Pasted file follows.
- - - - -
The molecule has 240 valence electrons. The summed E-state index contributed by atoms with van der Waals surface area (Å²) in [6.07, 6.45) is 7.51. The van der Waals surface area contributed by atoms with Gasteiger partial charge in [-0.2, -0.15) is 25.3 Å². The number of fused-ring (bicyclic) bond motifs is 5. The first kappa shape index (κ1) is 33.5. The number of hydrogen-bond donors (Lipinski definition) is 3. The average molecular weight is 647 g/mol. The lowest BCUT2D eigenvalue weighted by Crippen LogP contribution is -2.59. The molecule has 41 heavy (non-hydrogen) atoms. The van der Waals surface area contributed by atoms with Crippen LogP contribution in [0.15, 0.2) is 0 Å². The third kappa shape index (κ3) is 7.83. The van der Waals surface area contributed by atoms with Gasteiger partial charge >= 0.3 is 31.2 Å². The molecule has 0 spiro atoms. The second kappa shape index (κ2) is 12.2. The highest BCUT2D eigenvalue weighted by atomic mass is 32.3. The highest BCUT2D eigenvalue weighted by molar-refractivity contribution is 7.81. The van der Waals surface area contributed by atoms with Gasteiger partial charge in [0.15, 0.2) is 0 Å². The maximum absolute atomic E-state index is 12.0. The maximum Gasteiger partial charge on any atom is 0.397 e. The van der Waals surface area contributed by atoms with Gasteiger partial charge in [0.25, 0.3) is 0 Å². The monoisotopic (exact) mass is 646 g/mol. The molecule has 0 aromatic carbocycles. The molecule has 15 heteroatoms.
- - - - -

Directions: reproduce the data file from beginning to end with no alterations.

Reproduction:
The molecule has 240 valence electrons. The summed E-state index contributed by atoms with van der Waals surface area (Å²) in [6.07, 6.45) is 7.51. The van der Waals surface area contributed by atoms with Gasteiger partial charge in [-0.2, -0.15) is 25.3 Å². The number of fused-ring (bicyclic) bond motifs is 5. The first kappa shape index (κ1) is 33.5. The number of hydrogen-bond donors (Lipinski definition) is 3. The average molecular weight is 647 g/mol. The lowest BCUT2D eigenvalue weighted by Crippen LogP contribution is -2.59. The molecule has 41 heavy (non-hydrogen) atoms. The van der Waals surface area contributed by atoms with Crippen LogP contribution in [0.15, 0.2) is 0 Å². The third kappa shape index (κ3) is 7.83. The van der Waals surface area contributed by atoms with Gasteiger partial charge >= 0.3 is 31.2 Å². The molecule has 0 spiro atoms. The second kappa shape index (κ2) is 12.2. The highest BCUT2D eigenvalue weighted by atomic mass is 32.3. The highest BCUT2D eigenvalue weighted by molar-refractivity contribution is 7.81. The van der Waals surface area contributed by atoms with Gasteiger partial charge in [0.15, 0.2) is 0 Å². The maximum absolute atomic E-state index is 12.0. The maximum Gasteiger partial charge on any atom is 0.397 e. The van der Waals surface area contributed by atoms with Gasteiger partial charge in [0.25, 0.3) is 0 Å². The monoisotopic (exact) mass is 646 g/mol. The molecule has 0 aromatic carbocycles. The molecule has 15 heteroatoms.